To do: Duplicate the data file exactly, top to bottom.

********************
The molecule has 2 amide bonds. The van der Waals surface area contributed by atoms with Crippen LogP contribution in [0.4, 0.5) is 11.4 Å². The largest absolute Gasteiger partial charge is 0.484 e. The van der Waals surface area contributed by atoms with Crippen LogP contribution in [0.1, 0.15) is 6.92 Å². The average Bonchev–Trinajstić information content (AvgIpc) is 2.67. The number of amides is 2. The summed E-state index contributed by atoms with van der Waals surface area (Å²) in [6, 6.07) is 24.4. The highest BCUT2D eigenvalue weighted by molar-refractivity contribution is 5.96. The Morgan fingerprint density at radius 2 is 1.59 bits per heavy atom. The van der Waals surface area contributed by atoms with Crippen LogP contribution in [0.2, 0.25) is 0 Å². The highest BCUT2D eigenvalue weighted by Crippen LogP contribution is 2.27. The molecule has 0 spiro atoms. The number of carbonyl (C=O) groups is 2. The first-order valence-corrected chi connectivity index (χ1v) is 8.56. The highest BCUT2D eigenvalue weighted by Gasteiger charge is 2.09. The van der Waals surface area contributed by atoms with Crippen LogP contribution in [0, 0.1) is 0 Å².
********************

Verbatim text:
The molecule has 2 amide bonds. The van der Waals surface area contributed by atoms with Crippen LogP contribution in [0.4, 0.5) is 11.4 Å². The largest absolute Gasteiger partial charge is 0.484 e. The van der Waals surface area contributed by atoms with Crippen LogP contribution in [0.1, 0.15) is 6.92 Å². The average Bonchev–Trinajstić information content (AvgIpc) is 2.67. The number of amides is 2. The summed E-state index contributed by atoms with van der Waals surface area (Å²) in [6, 6.07) is 24.4. The highest BCUT2D eigenvalue weighted by molar-refractivity contribution is 5.96. The Morgan fingerprint density at radius 2 is 1.59 bits per heavy atom. The van der Waals surface area contributed by atoms with Crippen LogP contribution in [0.2, 0.25) is 0 Å². The highest BCUT2D eigenvalue weighted by Crippen LogP contribution is 2.27. The molecule has 0 spiro atoms. The number of carbonyl (C=O) groups is 2. The first-order valence-corrected chi connectivity index (χ1v) is 8.56. The highest BCUT2D eigenvalue weighted by Gasteiger charge is 2.09. The van der Waals surface area contributed by atoms with Crippen LogP contribution in [0, 0.1) is 0 Å².